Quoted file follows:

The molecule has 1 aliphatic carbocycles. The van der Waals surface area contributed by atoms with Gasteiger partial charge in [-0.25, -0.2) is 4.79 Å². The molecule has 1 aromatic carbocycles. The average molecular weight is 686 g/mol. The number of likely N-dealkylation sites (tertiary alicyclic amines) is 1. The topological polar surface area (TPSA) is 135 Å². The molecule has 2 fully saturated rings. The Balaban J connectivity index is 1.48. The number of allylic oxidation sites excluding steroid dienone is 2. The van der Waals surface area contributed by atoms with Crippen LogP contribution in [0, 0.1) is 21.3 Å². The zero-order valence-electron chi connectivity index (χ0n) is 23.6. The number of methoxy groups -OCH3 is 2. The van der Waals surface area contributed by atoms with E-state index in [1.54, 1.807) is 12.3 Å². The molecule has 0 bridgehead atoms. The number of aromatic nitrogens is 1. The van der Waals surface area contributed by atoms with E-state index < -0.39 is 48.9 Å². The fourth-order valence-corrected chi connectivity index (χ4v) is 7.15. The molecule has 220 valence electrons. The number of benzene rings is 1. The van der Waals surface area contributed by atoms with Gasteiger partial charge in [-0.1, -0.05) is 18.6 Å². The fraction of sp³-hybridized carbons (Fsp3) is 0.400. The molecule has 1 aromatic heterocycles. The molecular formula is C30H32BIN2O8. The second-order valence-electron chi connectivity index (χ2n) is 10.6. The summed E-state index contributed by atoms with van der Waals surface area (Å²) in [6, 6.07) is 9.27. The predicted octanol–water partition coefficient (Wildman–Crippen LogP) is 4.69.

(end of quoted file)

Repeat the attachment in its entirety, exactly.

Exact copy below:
The molecule has 1 aliphatic carbocycles. The van der Waals surface area contributed by atoms with Gasteiger partial charge in [-0.25, -0.2) is 4.79 Å². The molecule has 1 aromatic carbocycles. The average molecular weight is 686 g/mol. The number of likely N-dealkylation sites (tertiary alicyclic amines) is 1. The topological polar surface area (TPSA) is 135 Å². The molecule has 2 fully saturated rings. The Balaban J connectivity index is 1.48. The number of allylic oxidation sites excluding steroid dienone is 2. The van der Waals surface area contributed by atoms with Crippen LogP contribution in [0, 0.1) is 21.3 Å². The zero-order valence-electron chi connectivity index (χ0n) is 23.6. The number of methoxy groups -OCH3 is 2. The van der Waals surface area contributed by atoms with E-state index in [1.54, 1.807) is 12.3 Å². The molecule has 0 bridgehead atoms. The number of aromatic nitrogens is 1. The van der Waals surface area contributed by atoms with E-state index < -0.39 is 48.9 Å². The fourth-order valence-corrected chi connectivity index (χ4v) is 7.15. The molecule has 220 valence electrons. The number of benzene rings is 1. The van der Waals surface area contributed by atoms with Gasteiger partial charge in [-0.1, -0.05) is 18.6 Å². The fraction of sp³-hybridized carbons (Fsp3) is 0.400. The molecule has 1 aromatic heterocycles. The molecular formula is C30H32BIN2O8. The second-order valence-electron chi connectivity index (χ2n) is 10.6. The summed E-state index contributed by atoms with van der Waals surface area (Å²) in [6, 6.07) is 9.27. The predicted octanol–water partition coefficient (Wildman–Crippen LogP) is 4.69.